• Denholm Hewlett

[Music/Poetry] Gil Scott Heron (1949 - 2011)

The revolutionary American bluesologist; A visionary musical prophet whose songs spoke for all humanity. The original jazz and soul street poet, proto rap-pioneer, acclaimed author, civil-rights activist and charismatic musical teacher Gil Scott-Heron foreshadowed and shaped the sound of music today.

Gil Scott Heron has been opening eyes, minds and souls for over forty years through the power of his poetry, songs and novels, with over twenty albums to his name and an immortal artistic legacy and international following. Gil was a leading vessel for "message music", spreading important knowledge, insights and socio-political information through the power of musicianship. He is truly one of the greatest intellectual minds and artists of his generation.

The classic "The Revolution will not be televised" (1970), one of Gil's earliest and most influential proto-rap protest songs, would retroactively cement his status as the godfather of the rap music medium. He was a master teacher and a musical healer, his classic spoken-word socio-political songs, recorded 40 years ago, are still as profoundly striking and relevant than ever in 2020.

~ Gil discussing the meaning behind his most iconic song 30 years later ~

Gil was a self described Bluesologist, which he used to define as "a scientist who is concerned with the origin of the blues". He set out to write some great music, write some great books, write some good poems, to heal and to inform, and he managed to succeed on all fronts. Gil was a prolific scholar and the knowledge bestowed in his music is his enduring legacy and power.

This song speaks on how black history and culture has been systemically white-washed and denigrated by colonial European and American societies for generations ~ "his version ain't mine, that's why they call it His-Story".

When Gil was 21 years old, he published his first volume of beat-poetry and his debut novel, The Vulture, which he soon followed up with his spoken-word live album, A New Black Poet: Small Talk at 125th and Lenox (1970), which was described as "a volcanic upheaval of intellectualism and social critique".

All of the politically charged messages in Gil's songwriting and poetry are still as profoundly relevant today as when they were first written. Gil was committed to digging the rhythms of street life, examining hard facts about the human condition that most would rather forget, crafting wickedly satirical but essential social insights for Black America and people around the world.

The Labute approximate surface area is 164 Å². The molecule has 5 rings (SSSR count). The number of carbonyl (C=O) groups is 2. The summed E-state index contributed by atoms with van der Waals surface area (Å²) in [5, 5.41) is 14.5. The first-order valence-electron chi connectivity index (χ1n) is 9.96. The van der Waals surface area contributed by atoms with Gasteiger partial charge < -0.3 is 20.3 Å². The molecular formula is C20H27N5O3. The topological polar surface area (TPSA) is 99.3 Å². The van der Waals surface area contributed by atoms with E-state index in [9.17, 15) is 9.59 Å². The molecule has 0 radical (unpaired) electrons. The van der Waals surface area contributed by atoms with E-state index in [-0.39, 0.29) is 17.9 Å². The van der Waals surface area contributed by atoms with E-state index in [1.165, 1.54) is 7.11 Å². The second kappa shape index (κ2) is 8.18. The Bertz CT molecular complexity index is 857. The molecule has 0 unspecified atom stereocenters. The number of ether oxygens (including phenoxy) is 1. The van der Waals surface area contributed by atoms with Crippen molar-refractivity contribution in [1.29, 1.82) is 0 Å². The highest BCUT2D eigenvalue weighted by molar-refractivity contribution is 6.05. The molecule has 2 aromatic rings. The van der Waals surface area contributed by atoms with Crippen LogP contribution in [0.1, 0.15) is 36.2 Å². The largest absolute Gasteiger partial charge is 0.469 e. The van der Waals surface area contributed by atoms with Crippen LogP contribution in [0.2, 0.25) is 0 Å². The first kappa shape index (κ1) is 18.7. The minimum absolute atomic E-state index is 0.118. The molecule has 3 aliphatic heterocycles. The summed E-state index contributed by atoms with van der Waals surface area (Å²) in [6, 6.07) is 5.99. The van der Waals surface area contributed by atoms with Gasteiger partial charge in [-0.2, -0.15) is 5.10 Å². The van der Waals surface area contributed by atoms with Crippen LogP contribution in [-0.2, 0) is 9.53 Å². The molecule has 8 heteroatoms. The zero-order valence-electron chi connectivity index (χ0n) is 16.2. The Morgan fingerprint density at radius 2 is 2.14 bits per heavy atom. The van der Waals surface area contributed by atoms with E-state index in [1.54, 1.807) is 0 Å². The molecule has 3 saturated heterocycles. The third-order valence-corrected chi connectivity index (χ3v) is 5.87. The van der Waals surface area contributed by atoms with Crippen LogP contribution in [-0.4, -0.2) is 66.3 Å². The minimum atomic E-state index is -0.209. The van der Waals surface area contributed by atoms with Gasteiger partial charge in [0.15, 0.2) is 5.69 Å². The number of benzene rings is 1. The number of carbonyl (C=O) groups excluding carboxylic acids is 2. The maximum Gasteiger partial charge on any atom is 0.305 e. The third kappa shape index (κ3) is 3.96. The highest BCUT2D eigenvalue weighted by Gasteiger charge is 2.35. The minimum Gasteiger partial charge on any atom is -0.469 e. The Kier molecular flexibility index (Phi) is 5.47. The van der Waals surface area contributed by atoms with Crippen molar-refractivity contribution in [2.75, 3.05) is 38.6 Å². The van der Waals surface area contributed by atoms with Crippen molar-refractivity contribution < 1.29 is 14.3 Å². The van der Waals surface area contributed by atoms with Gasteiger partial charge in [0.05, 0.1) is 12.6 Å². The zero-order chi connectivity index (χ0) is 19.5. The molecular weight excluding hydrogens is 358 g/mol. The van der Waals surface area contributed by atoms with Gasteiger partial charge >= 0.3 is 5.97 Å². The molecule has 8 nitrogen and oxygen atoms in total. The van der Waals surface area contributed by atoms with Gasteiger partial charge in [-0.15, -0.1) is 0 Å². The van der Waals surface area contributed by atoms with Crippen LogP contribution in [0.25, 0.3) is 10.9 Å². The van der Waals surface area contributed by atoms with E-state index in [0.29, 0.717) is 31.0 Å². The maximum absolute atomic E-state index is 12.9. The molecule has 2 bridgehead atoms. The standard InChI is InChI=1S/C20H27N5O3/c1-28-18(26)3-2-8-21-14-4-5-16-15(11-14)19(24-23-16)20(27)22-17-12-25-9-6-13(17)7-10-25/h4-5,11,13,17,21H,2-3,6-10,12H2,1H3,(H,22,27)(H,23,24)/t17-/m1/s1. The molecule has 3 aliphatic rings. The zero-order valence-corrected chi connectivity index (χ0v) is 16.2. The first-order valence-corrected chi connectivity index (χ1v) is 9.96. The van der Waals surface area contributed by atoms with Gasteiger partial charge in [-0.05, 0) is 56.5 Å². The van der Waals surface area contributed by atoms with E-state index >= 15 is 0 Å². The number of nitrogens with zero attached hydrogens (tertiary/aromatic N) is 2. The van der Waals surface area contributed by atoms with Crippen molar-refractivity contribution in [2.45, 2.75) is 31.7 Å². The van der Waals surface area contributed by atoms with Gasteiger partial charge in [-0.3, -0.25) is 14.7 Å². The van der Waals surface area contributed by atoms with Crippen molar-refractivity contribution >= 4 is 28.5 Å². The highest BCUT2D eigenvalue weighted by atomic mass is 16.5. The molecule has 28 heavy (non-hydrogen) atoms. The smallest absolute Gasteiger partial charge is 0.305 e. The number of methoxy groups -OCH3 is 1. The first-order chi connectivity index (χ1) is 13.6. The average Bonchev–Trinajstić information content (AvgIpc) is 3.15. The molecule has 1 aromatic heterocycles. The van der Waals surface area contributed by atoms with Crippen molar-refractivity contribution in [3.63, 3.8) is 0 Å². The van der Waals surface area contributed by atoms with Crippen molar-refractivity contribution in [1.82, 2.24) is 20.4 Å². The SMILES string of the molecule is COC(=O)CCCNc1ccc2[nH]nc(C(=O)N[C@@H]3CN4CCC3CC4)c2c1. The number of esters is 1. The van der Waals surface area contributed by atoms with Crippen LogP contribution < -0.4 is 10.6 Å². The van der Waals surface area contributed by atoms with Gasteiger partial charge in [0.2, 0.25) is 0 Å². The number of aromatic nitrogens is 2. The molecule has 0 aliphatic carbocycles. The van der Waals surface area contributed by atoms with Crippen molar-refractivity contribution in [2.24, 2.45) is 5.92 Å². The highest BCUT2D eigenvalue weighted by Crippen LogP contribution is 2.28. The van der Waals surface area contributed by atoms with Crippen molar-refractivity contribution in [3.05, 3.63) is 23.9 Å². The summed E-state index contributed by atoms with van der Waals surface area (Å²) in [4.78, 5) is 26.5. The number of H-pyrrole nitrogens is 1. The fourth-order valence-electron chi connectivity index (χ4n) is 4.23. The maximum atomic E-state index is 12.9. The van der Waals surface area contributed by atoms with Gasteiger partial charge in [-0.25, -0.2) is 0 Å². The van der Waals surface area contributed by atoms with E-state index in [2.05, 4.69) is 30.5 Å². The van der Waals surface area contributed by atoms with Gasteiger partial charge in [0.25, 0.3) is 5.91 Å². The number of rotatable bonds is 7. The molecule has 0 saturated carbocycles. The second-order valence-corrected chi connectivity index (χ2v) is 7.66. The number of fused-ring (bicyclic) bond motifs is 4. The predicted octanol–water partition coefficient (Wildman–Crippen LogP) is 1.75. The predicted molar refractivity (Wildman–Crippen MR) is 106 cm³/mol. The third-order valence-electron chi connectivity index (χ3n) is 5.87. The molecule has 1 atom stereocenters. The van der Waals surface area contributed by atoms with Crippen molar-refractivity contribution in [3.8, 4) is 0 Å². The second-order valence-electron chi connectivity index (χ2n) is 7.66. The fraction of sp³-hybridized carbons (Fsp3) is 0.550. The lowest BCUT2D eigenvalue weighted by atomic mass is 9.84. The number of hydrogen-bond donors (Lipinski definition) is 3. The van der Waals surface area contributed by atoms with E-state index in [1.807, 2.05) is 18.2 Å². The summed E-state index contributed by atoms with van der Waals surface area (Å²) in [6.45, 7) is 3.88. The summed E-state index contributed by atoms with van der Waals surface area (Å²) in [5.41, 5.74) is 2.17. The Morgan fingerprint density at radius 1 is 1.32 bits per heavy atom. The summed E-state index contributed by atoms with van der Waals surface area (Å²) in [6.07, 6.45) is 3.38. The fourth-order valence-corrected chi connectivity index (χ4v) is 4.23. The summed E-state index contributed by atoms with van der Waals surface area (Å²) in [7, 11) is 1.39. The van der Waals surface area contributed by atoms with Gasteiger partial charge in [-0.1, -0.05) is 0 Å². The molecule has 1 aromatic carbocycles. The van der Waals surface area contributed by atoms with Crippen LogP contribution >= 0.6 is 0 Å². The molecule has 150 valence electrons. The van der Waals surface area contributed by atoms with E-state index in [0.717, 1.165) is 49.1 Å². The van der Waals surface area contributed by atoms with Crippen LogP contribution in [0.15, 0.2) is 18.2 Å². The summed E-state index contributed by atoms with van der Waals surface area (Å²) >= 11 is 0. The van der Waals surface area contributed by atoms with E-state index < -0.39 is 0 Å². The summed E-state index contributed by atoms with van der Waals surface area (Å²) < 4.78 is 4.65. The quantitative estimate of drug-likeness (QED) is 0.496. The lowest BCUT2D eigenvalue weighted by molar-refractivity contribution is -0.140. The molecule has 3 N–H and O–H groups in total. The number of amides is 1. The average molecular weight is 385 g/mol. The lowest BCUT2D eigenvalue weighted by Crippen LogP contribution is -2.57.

The young maverick poet, jazz pianist, singer-songwriter masterfully captured all of the harsh realities, the trials and tribulations of the Black American underclass living in the "land of the free", he composed striking and timeless stories on the human condition and the social-political injustices of the world.

Gil's first studio album, Pieces of a Man (1971), recorded when he was only 22 years old, is one of the most culturally significant and acclaimed jazz-blues albums in history, this debut record, along with "Winter in America" (1974) are widely considered as landmark jazz classics of unparalleled importance which are "beyond categorisation or social critique". His no-nonsense street poetry would inspired a whole generation of intelligent and socially conscious rappers, while his undeniably engaging songwriting skills cemented his place in the R&B charts later into his career.

Gil Scott Heron is best known for his pioneering mixture of political, protest and spoken-word beat poetry combined with immersive musical fusions of jazz, blues, funk and soul instrumentation. From the start of his career, Gil collaborated extensively with musician Brian Jackson throughout the 1970's and 1980's, this iconic partnership resulted in some of the most ingenious and thought-provoking jazz-funk fusion albums of all time.

Gil's life philosophy illuminated the power of human affection, artistic responsibility and political awareness. He was a true literary scholar with an unparalleled skill and caliber. A truly gifted, soulful genius with an immense wisdom, talent and sensitivity who battled against demons his entire life.

After years of absence, Gil released Spirits (1994), in order to deliver some important knowledge to his lineage, the next generation of street poets.

Gil's final record, I'm New Here (2010), was recorded 16 years after Spirits, following a difficult period of personal turbulence and legal issues with addiction. Gil would tragically pass away one year later, at age 62.

God bless Gil Scott Heron. His immortal memory and profound legacy laid the groundwork for a whole generation of artists, including Yasiin Bey, Kanye West, Kendrick Lamar, Earl Sweatshirt and Talib Kweli. Chuck D from Public Enemy has hailed Gil as “the manifestation of the modern word”.

~ Check out "BLACK WAX - A Gil Scott Heron Live Documentary" & "Who is Gil Scott Heron?" Short Documentary (Essential Viewing) ~

(Check a selection of Gil's music and poetry below):

~ Psychic Garden